IAHF Webmaster: Breaking News, Whats New, What To Do, Codex All Countries

IAHF List: Have any friends who are network marketing distributors? Please forward this to them, especially if they work for USANA.

James Bramble, USANA's in house attorney is using the FDA as his source of information on Codex? (See the response he's making below my comments to USANA Distributors) Thats as mindless as a policeman contacting the mafia to ask if something is true or not. Bramble must be unfamiliar with how corrupt the FDA is and is totally failing to connect the dots on this issue. He is actually sending USANA distributors FDA's own spin on this issue taken directly off the FDA website.

He would have you believe its a "hoax". Well I have news for him, read the attached file, and understand the following:

Christine Lewis Taylor, PhD is "on loan" from FDA to the World Health Organization where she is in charge of the WHO "Nutrient Risk Assessment Project" which will have filled in the blanks on allowable potency levels for vitamins and minerals at Codex- which will push to RATIFY the global trade standard for vitamins and minerals between July 4-9 at the next general meeting of the Codex Alimentarius Commission in Rome, Italy which was driven to completion last November in Bonn.

I know Taylor personally. I know her from when I was on the US Codex Delegation to the Committee on Nutrition and Foods for Special Dietary Uses at meetings in Bonn Germany in '96, and in Berlin in '98. I was kicked off the US Delegation prior to the meeting in Berlin in 2000 due to my efforts as a whistleblower to put US Codex Delegate Beth Yetley of FDA under congressional scrutiny for crimes she committed at these meetings which I witnessed.

A Congressional Oversight hearing that I pushed for for 5 years was whitewashed on March 20, 2001. I wasn't allowed to testify, my witnesses weren't allowed to testify, the only person who was allowed to testify on this issue was a shill for an employee of Pfizer pharmaceutical company who still today is the chair of NNFA's International Committee- from which he is actively pulling the wool over the eyes of members of NNFA.

I just returned from Luxembourg where I was on assignment for Life Extension Magazine. I am sending you the article I just sent to them today for publication in their April issue, but it will appear a lot sooner than that on their website. The Life Extension Foundation http://www.lef.org is making a much bigger effort to keep abreast of this issue than USANA is, and so are people such as Jonathan Wright, MD who MCed the Emergency Meeting on Codex that was held on November 18th at the ACAM Alternative Medical Conference in San Diego. You can view the DVD of this Emergency Meeting at http://www.glycommunity.com/iahf I am ccing this to a couple of attorneys who can also assist James Bramble in getting around the learning curve on this issue: Ralph Fucetola III, JD http://www.vitaminlawyer.com and also Scott Tips, JD, Legal Director of The National Health Federation- please read this article of Scott Tips- http://ahha.org/codextips2004.htm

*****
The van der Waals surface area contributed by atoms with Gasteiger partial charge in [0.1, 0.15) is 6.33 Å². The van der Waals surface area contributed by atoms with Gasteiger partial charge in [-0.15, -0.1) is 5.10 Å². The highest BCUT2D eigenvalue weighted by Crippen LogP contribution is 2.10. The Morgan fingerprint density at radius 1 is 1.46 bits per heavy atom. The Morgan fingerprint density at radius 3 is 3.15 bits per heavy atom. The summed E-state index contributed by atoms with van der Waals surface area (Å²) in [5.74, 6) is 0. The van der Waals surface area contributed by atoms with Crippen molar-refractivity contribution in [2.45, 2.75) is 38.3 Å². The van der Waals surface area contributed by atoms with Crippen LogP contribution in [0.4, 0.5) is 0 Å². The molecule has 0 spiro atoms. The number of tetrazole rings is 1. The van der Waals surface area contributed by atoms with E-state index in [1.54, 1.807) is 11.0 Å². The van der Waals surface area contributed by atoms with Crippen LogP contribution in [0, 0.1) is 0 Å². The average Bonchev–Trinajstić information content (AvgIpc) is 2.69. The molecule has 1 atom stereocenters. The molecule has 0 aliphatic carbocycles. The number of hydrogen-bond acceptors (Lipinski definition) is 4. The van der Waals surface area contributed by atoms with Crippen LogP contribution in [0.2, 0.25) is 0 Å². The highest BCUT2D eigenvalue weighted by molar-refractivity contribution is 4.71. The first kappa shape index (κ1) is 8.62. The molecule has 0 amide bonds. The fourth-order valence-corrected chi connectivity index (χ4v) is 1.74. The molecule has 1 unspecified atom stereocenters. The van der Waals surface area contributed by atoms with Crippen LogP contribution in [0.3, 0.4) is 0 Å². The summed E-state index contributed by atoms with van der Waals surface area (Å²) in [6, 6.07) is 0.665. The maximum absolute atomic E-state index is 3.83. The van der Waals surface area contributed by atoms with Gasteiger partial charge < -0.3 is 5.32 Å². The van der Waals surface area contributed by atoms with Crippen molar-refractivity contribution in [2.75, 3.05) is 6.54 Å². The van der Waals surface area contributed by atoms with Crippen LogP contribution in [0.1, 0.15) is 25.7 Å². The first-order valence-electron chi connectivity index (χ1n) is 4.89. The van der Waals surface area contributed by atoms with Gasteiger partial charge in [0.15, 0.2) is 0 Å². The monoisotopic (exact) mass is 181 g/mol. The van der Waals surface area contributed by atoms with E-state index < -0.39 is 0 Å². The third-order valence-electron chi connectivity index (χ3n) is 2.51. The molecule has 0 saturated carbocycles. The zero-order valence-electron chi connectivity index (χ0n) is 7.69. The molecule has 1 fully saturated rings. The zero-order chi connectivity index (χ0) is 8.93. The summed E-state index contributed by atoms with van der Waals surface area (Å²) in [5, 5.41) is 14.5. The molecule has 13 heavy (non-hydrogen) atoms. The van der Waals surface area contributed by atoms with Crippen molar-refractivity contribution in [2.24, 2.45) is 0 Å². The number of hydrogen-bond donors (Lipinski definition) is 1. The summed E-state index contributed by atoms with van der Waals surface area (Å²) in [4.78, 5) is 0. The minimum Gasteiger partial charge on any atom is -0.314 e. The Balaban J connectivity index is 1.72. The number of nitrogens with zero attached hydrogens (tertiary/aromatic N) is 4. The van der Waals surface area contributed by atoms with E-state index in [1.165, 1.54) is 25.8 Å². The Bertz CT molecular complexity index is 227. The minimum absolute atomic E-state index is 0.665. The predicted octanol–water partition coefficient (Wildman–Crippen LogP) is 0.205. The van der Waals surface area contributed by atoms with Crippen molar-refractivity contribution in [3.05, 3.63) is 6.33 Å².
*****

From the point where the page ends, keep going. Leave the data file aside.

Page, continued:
It sickens me the way so many network marketing companies are misleading their distributors on this issue. There is obviously a group culture inside network marketing in which it is seriously frowned on to disseminate any information that might "scare off" potential new distributors, even if the information is TRUE. In this case it sure IS true, and it also APPEARS to be the case that Mr.Bramble has failed to properly do his homework. My intent here is not to demean the man, but I do hope he calls me so I can help him see this issue much more clearly.

At 02:46 AM 2/5/05, you wrote:

----- Forwarded message from USANA Health Sciences ----
Date: Fri, 4 Feb 2005 08:44:36 -0700 (MST)
From: USANA Health Sciences
Reply-To: USANA Health Sciences